Whilst working as a paid companion (no, not that kind of paid companion; filthy mind) a girl with no friends or family (Joan Fontaine) meets the wealthy but recently widowed Max de Winter (Laurence Olivier). The girl’s obnoxious employer (Florence Bates) comes down with a bout of the flu, leaving Max and the girl to become acquainted enough for him to propose instead of losing her when the trip comes abruptly to an end. The newlyweds return to Manderlay, the stately home of the De Winters in Cornwall in the south of England (where Jamaica Inn was also set, and if I’d watched this when I was down there recently as well – and there was a chance; I took Rebecca with us as well – I think I’d have probably freaked right out), where the new Mrs de Winter feels very much out of place, especially because the memory of her predecessor seems to have a powerful effect on the house and its staff, particularly the head of the household, Mrs. Danvers (Judith Anderson).I went into Rebecca with high expectations. As far as I’m aware, this was criminally the only Hitchcock film to win the Best Picture Academy Award (my mind still boggles at the fact that arguably his best film, North By Northwest, wasn’t even nominated), and I’d also heard a great deal of praise heaped upon it by fellow French Toastie Jess, who has more than once described it as one of her favourite films. Needless to say, I had high hopes.Fortunately these hopes were met, and whilst I didn’t love every aspect of the film, I still greatly approved of its existence and can heartily recommend it to others. Fontaine is terrific as the lead, who it should be noted is deemed so unnecessary before marrying Max that she is only ever known as Mrs de Winter; she has no name of her own (which led to a few clumsy scenes where she is referred to as “the girl” or “the bride” in order to attempt to obscure this point). She has only gained importance since becoming Mrs de Winter, and had no value to anyone beforehand, thus she never needed a name until now. Fontaine has a great arc to complete over the course of the film, going from uncultured and mildly ditzy every-woman to a nervous, paranoid wreck and everything in between. For the first half I felt Olivier made some odd choices with his performance, but these all came together after the revelations in the third act, so all’s well that ends well, as they say.Mrs Danvers, however, could well be the most underrated of Hitchcock’s villains. She’s as despicable and unhinged as they come, potentially even beating out Norman Bates, up to the point where she attempts to coax Fontaine’s character to jump out of a high window, all drawn from a devotion to the former lady of the house, which is a role Danvers cannot abide seeing another woman holding. The real star of the film is, somewhat bizarrely, someone who never appears on the screen. We never hear their voice, never even see a picture of them, but they are arguably the main character. Rebecca de Winter, the former wife of Max, is crafted so well, all from descriptions and memories provided by the other characters, that she completely dominates the film. There’s even a scene in the third act in which Max recounts a story that prominently featured Rebecca, and the camera shows and follows exactly where she would have been during the events. She is so powerful and vital to the story that the camera follows her even when she isn’t there to be seen.George Sanders is also a highlight as “Rebecca’s favourite cousin” Jack Favell, who gives an oily, smarmy performance which sadly doesn’t appear for more than a few moments until the final act. Alas, Sanders suffers from his magnificent voice, which makes me picture Shere Kahn every time he says anything (it doesn’t help that he always rolls his ‘r’s and caresses words to twice their normal length with that wonderful purr he has). I liked his performance, but felt he was a little mis-cast, as his character was supposed to be of a lesser class than some of the others. His dialogue included describing himself as “a perfectly ordinary, harmless bloke,” and if there’s one word in all the world that doesn’t fit George Sanders, it’s “bloke”. Baloo is a bloke, Shere Kahn is an aristocrat.Plot-wise, the first half seems to be setting up that this would predominantly be a fish-out-of-water story, with the new Mrs de Winter struggling to adapt to a lavish lifestyle resplendent with serving staff and monogrammed stationery. She now lives in a house where a sentence like “I beg pardon madam, I’m afraid the fire is not usually lit in the library until the afternoon, you’ll find one in the morning room,” is perfectly normal. Bear in mind that her predecessor had custom-made underwear, hand-crafted by nuns in a convent and you’ll have some idea of the life she now leads. This is exacerbated by her initial meeting of her new staff taking place after being caught in a downpour in an open-topped car, so she is a little less presentable than she may have anticipated, and her new staff are understandably unimpressed. When it became clear that something was indeed up with the household she now resided within I thought the story might take a turn more akin to Vertigo, with Max trying to form his new wife into the mould of his old one, but again I was incorrect, and the path the story actually took was far better than anticipated, especially seeing as for a while I thought there’d be some ridiculous last minute twist which revealed there never actually was a Rebecca to begin with, so lets all breathe a sigh of relief that that didn’t happen!This was a wonderful drama, thoroughly deserving of all that praise, and which featured one of the best proposal scenes in cinema, with Max popping the question simply by yelling “I’m asking you to marry me you little fool” from the next room, before stating his proposal should have instead involved him making violent love to her behind a palm tree. Now that’s romance.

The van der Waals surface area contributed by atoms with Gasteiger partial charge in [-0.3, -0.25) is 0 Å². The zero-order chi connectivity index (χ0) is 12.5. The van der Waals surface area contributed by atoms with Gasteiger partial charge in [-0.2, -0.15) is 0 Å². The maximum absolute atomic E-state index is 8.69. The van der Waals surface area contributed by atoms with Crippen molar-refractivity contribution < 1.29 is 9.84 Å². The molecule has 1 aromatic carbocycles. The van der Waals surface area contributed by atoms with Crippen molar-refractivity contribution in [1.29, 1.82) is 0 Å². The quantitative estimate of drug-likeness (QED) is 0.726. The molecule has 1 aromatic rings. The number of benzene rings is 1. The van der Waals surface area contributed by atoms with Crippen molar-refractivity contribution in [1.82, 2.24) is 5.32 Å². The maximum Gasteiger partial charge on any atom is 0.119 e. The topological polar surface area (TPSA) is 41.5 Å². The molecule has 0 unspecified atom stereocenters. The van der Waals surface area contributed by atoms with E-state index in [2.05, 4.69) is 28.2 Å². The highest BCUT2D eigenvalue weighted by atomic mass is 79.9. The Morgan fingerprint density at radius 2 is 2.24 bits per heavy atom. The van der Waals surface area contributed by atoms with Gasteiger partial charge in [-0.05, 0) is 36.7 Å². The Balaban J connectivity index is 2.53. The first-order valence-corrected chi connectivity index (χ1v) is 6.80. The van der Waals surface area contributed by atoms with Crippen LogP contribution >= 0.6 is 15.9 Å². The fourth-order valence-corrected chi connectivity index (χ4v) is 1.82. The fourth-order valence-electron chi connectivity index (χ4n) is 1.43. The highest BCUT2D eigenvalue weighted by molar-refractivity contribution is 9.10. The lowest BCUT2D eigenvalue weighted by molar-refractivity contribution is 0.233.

Choose Film 8/10